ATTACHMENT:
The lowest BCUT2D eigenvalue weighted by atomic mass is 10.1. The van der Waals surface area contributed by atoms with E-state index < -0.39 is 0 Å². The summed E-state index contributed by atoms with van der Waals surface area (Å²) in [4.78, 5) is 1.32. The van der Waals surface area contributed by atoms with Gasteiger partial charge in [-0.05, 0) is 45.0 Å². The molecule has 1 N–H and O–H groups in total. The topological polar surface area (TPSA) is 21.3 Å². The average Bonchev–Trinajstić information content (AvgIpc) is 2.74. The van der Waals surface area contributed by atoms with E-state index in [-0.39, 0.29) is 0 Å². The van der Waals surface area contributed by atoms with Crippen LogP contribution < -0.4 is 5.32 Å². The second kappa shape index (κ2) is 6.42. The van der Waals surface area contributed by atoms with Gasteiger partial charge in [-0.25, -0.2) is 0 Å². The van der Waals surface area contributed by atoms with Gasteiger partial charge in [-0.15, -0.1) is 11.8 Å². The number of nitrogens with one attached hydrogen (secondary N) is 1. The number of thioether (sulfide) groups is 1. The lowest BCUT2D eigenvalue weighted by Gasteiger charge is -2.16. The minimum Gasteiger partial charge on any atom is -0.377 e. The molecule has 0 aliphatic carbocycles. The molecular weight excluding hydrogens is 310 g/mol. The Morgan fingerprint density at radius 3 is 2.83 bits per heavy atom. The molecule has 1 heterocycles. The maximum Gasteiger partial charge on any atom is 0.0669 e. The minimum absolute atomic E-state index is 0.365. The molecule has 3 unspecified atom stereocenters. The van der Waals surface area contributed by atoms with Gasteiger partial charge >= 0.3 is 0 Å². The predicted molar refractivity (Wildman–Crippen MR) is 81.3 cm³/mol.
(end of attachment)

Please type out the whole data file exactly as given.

The lowest BCUT2D eigenvalue weighted by atomic mass is 10.1. The van der Waals surface area contributed by atoms with E-state index < -0.39 is 0 Å². The summed E-state index contributed by atoms with van der Waals surface area (Å²) in [4.78, 5) is 1.32. The van der Waals surface area contributed by atoms with Gasteiger partial charge in [-0.05, 0) is 45.0 Å². The molecule has 1 N–H and O–H groups in total. The topological polar surface area (TPSA) is 21.3 Å². The average Bonchev–Trinajstić information content (AvgIpc) is 2.74. The van der Waals surface area contributed by atoms with E-state index in [-0.39, 0.29) is 0 Å². The van der Waals surface area contributed by atoms with Crippen LogP contribution < -0.4 is 5.32 Å². The second kappa shape index (κ2) is 6.42. The van der Waals surface area contributed by atoms with Gasteiger partial charge in [-0.25, -0.2) is 0 Å². The van der Waals surface area contributed by atoms with Gasteiger partial charge in [-0.15, -0.1) is 11.8 Å². The number of nitrogens with one attached hydrogen (secondary N) is 1. The number of thioether (sulfide) groups is 1. The lowest BCUT2D eigenvalue weighted by Gasteiger charge is -2.16. The minimum Gasteiger partial charge on any atom is -0.377 e. The molecule has 0 aliphatic carbocycles. The molecular weight excluding hydrogens is 310 g/mol. The Morgan fingerprint density at radius 3 is 2.83 bits per heavy atom. The molecule has 1 heterocycles. The maximum Gasteiger partial charge on any atom is 0.0669 e. The minimum absolute atomic E-state index is 0.365. The molecule has 3 unspecified atom stereocenters. The van der Waals surface area contributed by atoms with Gasteiger partial charge >= 0.3 is 0 Å². The predicted molar refractivity (Wildman–Crippen MR) is 81.3 cm³/mol.